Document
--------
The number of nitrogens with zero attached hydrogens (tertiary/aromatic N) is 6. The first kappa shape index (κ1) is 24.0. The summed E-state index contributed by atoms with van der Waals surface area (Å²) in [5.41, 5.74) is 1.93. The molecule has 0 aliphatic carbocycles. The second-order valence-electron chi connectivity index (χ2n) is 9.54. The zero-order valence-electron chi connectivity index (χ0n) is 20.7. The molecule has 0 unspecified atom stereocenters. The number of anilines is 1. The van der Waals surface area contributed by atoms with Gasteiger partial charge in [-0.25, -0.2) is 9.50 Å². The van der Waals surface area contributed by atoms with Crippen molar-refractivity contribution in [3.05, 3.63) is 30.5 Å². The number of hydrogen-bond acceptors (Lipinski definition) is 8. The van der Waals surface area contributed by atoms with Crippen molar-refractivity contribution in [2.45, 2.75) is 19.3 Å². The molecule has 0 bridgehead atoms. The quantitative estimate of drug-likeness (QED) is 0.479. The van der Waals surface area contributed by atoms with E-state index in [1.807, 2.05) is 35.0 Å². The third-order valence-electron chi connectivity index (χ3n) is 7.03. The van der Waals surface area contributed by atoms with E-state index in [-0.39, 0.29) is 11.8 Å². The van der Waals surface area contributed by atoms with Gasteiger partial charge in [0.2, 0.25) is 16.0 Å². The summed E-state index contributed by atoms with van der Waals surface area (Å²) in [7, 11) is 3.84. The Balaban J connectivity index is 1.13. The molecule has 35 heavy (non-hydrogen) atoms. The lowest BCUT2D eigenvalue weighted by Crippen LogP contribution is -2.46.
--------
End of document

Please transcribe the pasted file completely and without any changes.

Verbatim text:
The number of nitrogens with zero attached hydrogens (tertiary/aromatic N) is 6. The first kappa shape index (κ1) is 24.0. The summed E-state index contributed by atoms with van der Waals surface area (Å²) in [5.41, 5.74) is 1.93. The molecule has 0 aliphatic carbocycles. The second-order valence-electron chi connectivity index (χ2n) is 9.54. The zero-order valence-electron chi connectivity index (χ0n) is 20.7. The molecule has 0 unspecified atom stereocenters. The number of anilines is 1. The van der Waals surface area contributed by atoms with Gasteiger partial charge in [-0.25, -0.2) is 9.50 Å². The van der Waals surface area contributed by atoms with Crippen molar-refractivity contribution in [3.05, 3.63) is 30.5 Å². The number of hydrogen-bond acceptors (Lipinski definition) is 8. The van der Waals surface area contributed by atoms with Crippen molar-refractivity contribution in [2.45, 2.75) is 19.3 Å². The molecule has 0 bridgehead atoms. The quantitative estimate of drug-likeness (QED) is 0.479. The van der Waals surface area contributed by atoms with E-state index in [1.807, 2.05) is 35.0 Å². The third-order valence-electron chi connectivity index (χ3n) is 7.03. The van der Waals surface area contributed by atoms with E-state index in [-0.39, 0.29) is 11.8 Å². The van der Waals surface area contributed by atoms with Gasteiger partial charge in [0.2, 0.25) is 16.0 Å². The summed E-state index contributed by atoms with van der Waals surface area (Å²) in [7, 11) is 3.84. The Balaban J connectivity index is 1.13. The molecule has 35 heavy (non-hydrogen) atoms. The lowest BCUT2D eigenvalue weighted by Crippen LogP contribution is -2.46.